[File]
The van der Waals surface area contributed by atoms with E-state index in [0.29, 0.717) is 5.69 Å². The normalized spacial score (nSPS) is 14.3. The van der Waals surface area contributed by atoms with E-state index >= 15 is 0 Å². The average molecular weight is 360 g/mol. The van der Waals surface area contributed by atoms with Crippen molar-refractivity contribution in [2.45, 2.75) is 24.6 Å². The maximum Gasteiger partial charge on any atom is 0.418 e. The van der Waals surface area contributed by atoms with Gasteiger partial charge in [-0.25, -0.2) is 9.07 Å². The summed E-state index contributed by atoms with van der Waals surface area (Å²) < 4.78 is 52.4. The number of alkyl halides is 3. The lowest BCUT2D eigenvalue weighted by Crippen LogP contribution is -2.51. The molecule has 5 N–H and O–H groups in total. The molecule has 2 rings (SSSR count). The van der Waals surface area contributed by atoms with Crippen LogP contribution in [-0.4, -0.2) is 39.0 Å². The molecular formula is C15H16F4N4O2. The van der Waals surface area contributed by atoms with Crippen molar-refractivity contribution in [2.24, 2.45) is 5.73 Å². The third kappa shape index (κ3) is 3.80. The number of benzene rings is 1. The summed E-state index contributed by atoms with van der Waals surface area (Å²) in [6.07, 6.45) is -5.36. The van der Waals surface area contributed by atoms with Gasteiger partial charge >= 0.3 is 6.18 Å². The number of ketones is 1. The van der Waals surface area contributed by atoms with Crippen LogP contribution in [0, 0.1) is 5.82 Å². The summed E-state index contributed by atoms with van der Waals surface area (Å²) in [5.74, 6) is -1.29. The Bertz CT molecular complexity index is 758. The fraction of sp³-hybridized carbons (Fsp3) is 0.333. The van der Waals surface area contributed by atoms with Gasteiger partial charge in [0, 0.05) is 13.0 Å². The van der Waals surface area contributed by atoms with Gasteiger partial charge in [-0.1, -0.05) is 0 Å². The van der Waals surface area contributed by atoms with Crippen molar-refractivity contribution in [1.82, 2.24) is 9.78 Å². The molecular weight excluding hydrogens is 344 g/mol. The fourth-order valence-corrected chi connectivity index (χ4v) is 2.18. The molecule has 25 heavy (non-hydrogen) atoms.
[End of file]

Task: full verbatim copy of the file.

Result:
The van der Waals surface area contributed by atoms with E-state index in [0.29, 0.717) is 5.69 Å². The normalized spacial score (nSPS) is 14.3. The van der Waals surface area contributed by atoms with E-state index >= 15 is 0 Å². The average molecular weight is 360 g/mol. The van der Waals surface area contributed by atoms with Crippen molar-refractivity contribution in [2.45, 2.75) is 24.6 Å². The maximum Gasteiger partial charge on any atom is 0.418 e. The van der Waals surface area contributed by atoms with Gasteiger partial charge in [-0.25, -0.2) is 9.07 Å². The summed E-state index contributed by atoms with van der Waals surface area (Å²) < 4.78 is 52.4. The number of alkyl halides is 3. The lowest BCUT2D eigenvalue weighted by Crippen LogP contribution is -2.51. The molecule has 5 N–H and O–H groups in total. The molecule has 2 rings (SSSR count). The van der Waals surface area contributed by atoms with Crippen LogP contribution in [-0.4, -0.2) is 39.0 Å². The molecular formula is C15H16F4N4O2. The van der Waals surface area contributed by atoms with Crippen molar-refractivity contribution in [2.24, 2.45) is 5.73 Å². The third kappa shape index (κ3) is 3.80. The number of benzene rings is 1. The summed E-state index contributed by atoms with van der Waals surface area (Å²) in [6.07, 6.45) is -5.36. The van der Waals surface area contributed by atoms with Gasteiger partial charge >= 0.3 is 6.18 Å². The number of ketones is 1. The van der Waals surface area contributed by atoms with Crippen LogP contribution in [0, 0.1) is 5.82 Å². The summed E-state index contributed by atoms with van der Waals surface area (Å²) in [5.74, 6) is -1.29. The Bertz CT molecular complexity index is 758. The fraction of sp³-hybridized carbons (Fsp3) is 0.333. The van der Waals surface area contributed by atoms with Gasteiger partial charge in [0, 0.05) is 13.0 Å². The van der Waals surface area contributed by atoms with Gasteiger partial charge in [-0.1, -0.05) is 0 Å². The van der Waals surface area contributed by atoms with Crippen molar-refractivity contribution in [1.82, 2.24) is 9.78 Å². The molecular weight excluding hydrogens is 344 g/mol. The fourth-order valence-corrected chi connectivity index (χ4v) is 2.18. The molecule has 25 heavy (non-hydrogen) atoms.